Interesting Paper “The Twentieth Century Reanalysis Project” By Compo Et Al 2011

I was alerted to a new paper

Compo GP,Whitaker JS, Sardeshmukh PD, Matsui N, Allan RJ, Yin X, Gleason Jr BE, Vose RS, Rutledge G, Bessemoulin P, Br¨onnimann S, Brunet M, Crouthamel RI, Grant AN, Groisman PY, Jones PD, Kruk MC, Kruger AC, Marshall GJ, Maugeri M, Mok HY, Nordli Ø, Ross TF, Trigo RM, Wang XL, Woodruff SD,Worley SJ. 2011. The Twentieth Century Reanalysis Project. Q. J. R. Meteorol. Soc. 137: 1–28. DOI:10.1002/qj.776

The abstract reads [highlight added]

The Twentieth Century Reanalysis (20CR) project is an international effort to produce a comprehensive global atmospheric circulation dataset spanning the twentieth century, assimilating only surface pressure reports and using observed monthly sea-surface temperature and sea-ice distributions as boundary conditions. It is chiefly motivated by a need to provide an observational dataset with quantified uncertainties for validations of climate model simulations of the twentieth century on all time-scales,with emphasis on the statistics of daily weather. It uses an Ensemble Kalman Filter data assimilation method with background ‘first guess’ fields supplied by an ensemble of forecasts from a global numerical weather prediction model. This directly yields a global analysis every 6 hours as the most likely state of the atmosphere, and also an uncertainty estimate of that analysis.

The 20CR dataset provides the first estimates of global tropospheric variability, and of the dataset’s time-varying quality, from 1871 to the present at 6-hourly temporal and 2◦ spatial resolutions. Intercomparisons with independent radiosonde data indicate that the reanalyses are generally of high quality. The quality in the extratropical Northern Hemisphere throughout the century is similar to that of current three-day operational NWP forecasts. Intercomparisons over the second half-century of these surface-based reanalyses with other reanalyses that also make use of upper-air and satellite data are equally encouraging.

It is anticipated that the 20CR dataset will be a valuable resource to the climate research community for both model validations and diagnostic studies. Some surprising results are already evident. For instance, the long-term trends of indices representing the North Atlantic Oscillation, the tropical Pacific Walker Circulation, and the Pacific–North American pattern are weak or non-existent over the full period of record. The long-term trends of zonally averaged precipitation minus evaporation also differ in character from those in climate model simulations of the twentieth century.”

Excerpts from the paper include

“The results in Figures 12–16 demonstrate that the 20CRv2 reanalysis has successfully incorporated the information in synoptic surface pressure observations and its beneficial impact on estimates of the global tropospheric circulation, not only on the synoptic but also much longer time-scales. We end this section with a tantalizing look at perhaps the hardest test for such a surface-pressure-based reanalysis system: its ability to represent the mean hydroclimate and its variability. Figure 17(a) compares the 1980 to 2000 mean of zonally averaged precipitation P in the 20CRv2 and the Global Precipitation Climatology Project (GPCP, Adler et al., 2003) v.2 datasets. The comparison is generally favourable, and within the uncertainties estimated from intercomparisons among other observational precipitation datasets (e.g. Adler et al., 2003). Figure 17(b) shows the 1980–2000 mean of zonally averaged precipitation minus evaporation, P–E, in the 20CRv2, and also its change (P–E) from that during the first 20-year period (1871–1891) of the reanalysis. The surprise here is that the meridional structure of (P–E) does not resemble that of P–E itself. Such a resemblance might have been anticipated from simple arguments and climate model simulations (Held and Soden, 2006) as a ‘robust’ feature of the global hydrological response to global warming. Indeed at 10◦N the sign of (P–E) is opposite to that of P–E. Assessing the realism of such aspects of the 20CRv2 and other historical reanalysis datasets will clearly continue to be of interest.”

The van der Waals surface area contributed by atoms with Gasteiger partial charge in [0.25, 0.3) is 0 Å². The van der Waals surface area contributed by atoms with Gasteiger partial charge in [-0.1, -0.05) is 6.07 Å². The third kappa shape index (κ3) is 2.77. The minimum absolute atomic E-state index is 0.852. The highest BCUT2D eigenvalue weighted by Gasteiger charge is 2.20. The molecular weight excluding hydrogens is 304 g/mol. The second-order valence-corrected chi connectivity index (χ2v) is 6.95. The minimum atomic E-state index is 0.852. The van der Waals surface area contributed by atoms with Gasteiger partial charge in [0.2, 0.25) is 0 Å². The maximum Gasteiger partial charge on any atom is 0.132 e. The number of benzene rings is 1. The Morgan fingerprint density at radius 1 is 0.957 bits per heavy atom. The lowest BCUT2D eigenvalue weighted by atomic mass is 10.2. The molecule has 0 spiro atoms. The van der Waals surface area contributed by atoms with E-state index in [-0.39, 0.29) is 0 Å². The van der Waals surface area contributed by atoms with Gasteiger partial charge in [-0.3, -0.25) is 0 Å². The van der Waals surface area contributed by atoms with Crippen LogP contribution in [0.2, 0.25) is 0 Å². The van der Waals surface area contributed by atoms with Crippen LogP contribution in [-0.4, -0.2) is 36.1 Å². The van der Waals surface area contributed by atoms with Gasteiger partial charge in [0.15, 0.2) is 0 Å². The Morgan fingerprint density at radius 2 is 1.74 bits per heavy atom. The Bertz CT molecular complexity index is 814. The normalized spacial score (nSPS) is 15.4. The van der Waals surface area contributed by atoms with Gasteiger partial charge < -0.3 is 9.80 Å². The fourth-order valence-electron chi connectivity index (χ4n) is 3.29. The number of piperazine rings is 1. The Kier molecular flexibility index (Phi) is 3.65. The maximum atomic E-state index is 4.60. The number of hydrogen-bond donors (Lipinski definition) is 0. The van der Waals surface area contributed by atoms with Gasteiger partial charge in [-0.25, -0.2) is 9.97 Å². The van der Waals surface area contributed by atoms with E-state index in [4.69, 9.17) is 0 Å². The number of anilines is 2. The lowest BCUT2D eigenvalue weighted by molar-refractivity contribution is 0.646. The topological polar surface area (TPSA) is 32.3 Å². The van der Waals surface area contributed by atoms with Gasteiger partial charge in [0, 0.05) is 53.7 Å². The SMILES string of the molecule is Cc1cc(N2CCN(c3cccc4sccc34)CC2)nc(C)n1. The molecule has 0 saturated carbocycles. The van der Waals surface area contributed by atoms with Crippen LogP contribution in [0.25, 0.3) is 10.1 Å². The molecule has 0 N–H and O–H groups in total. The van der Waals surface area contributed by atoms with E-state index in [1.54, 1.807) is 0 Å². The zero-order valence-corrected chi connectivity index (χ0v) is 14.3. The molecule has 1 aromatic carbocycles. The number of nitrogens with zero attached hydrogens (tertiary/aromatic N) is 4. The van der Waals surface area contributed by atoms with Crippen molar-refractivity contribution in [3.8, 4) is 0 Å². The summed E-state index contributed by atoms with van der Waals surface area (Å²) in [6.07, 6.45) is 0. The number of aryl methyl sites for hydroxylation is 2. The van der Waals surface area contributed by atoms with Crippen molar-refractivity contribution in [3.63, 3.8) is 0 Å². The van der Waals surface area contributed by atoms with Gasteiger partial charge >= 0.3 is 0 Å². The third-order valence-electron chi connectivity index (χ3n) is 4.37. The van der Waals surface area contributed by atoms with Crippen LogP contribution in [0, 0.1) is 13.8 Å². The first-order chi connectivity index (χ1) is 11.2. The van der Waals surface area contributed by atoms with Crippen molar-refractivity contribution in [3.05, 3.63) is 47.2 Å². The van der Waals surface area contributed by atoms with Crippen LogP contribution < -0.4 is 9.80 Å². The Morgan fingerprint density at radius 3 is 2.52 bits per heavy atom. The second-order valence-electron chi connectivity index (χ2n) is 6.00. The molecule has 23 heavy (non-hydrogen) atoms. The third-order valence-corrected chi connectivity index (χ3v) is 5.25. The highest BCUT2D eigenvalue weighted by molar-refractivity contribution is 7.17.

“The overall quality of the 20CRv2 dataset may surprise some readers. While the relevance for weather studies appears to be consistent with that anticipated from advanced data assimilation algorithms applied in observing system experiments using only surface observations (Whitaker et al., 2004, 2009; Anderson et al., 2005; Thepaut, 2006; Compo et al., 2006), the relevance for climate studies, e.g. as suggested by the high correlations of monthly-mean anomalies in Figure 15 and climate indices in Figure 16, could not have been anticipated from those short feasibility experiments. The ability to generate skilful 24-hour forecasts of surface pressure (relative to persistence forecasts) even in years as data-poor as 1871 was another pleasant surprise.”

 The temporal inhomogeneity of the input fields that Compo et al used [the surface pressure sea surface temperatures and sea ice] raise questions on the robustness of their results.  Nevertheless, this is an interesting study and the results so far are quite provocative, as they raise further questions on the skill of the IPCC models to replicate (i.e. hindcast) the evolution of the climate system in the last century.

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